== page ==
Geographically, where do we need to focus our attention? I think on the women's health, it's really South Asia, India, Nepal, Pakistan, Bangladesh and many countries in sub-Saharan Africa. These are the places where 99 percent of maternal morality occurs. With respect to the chronic disease challenges, the most attention probably needs to be given to China. Between the smoking, the pollution, the graying population, the emerging affluence and the change in diet, they're going to have a huge challenge in front to them. And when China has a challenge, the world has a challenge. We're going to have to get used to thinking of them as central to our future.

If people reading want to take action to improve global health, to which organizations would you direct them? A good one in the United States is the Global Health Council, which has lots of public information and a good website. There's also an organization called the U.S. Coalition for Child Survival. For donating money, [I recommend] UNICEF, the Global Alliance for Vaccines and Immunizations and the Global Fund to Fight AIDS, Tuberculosis and Malaria. All accept individual contributions and are doing great work.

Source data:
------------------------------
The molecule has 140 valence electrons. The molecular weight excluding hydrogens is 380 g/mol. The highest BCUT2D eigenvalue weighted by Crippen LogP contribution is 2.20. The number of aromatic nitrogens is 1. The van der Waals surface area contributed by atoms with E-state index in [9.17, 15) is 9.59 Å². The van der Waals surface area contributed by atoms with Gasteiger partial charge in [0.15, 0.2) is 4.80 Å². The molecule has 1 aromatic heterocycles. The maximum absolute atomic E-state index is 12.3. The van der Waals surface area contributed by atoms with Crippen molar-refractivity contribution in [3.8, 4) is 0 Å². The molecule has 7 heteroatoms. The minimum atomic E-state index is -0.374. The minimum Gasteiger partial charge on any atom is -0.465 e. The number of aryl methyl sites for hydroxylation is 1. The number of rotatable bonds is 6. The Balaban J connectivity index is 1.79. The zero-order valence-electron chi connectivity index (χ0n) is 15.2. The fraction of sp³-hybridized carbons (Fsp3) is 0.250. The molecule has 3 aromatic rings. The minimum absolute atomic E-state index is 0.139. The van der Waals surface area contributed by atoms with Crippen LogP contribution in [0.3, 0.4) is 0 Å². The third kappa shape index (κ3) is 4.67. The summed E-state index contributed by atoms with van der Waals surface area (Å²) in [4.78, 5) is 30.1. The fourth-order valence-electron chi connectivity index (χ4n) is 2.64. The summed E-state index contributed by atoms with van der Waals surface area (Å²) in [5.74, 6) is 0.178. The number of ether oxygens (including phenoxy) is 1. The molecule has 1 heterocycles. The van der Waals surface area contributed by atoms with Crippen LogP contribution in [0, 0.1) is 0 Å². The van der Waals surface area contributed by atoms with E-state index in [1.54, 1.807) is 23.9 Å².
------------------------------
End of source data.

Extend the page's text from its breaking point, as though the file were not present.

Published: August 01, 2006
Issue: Fall 2006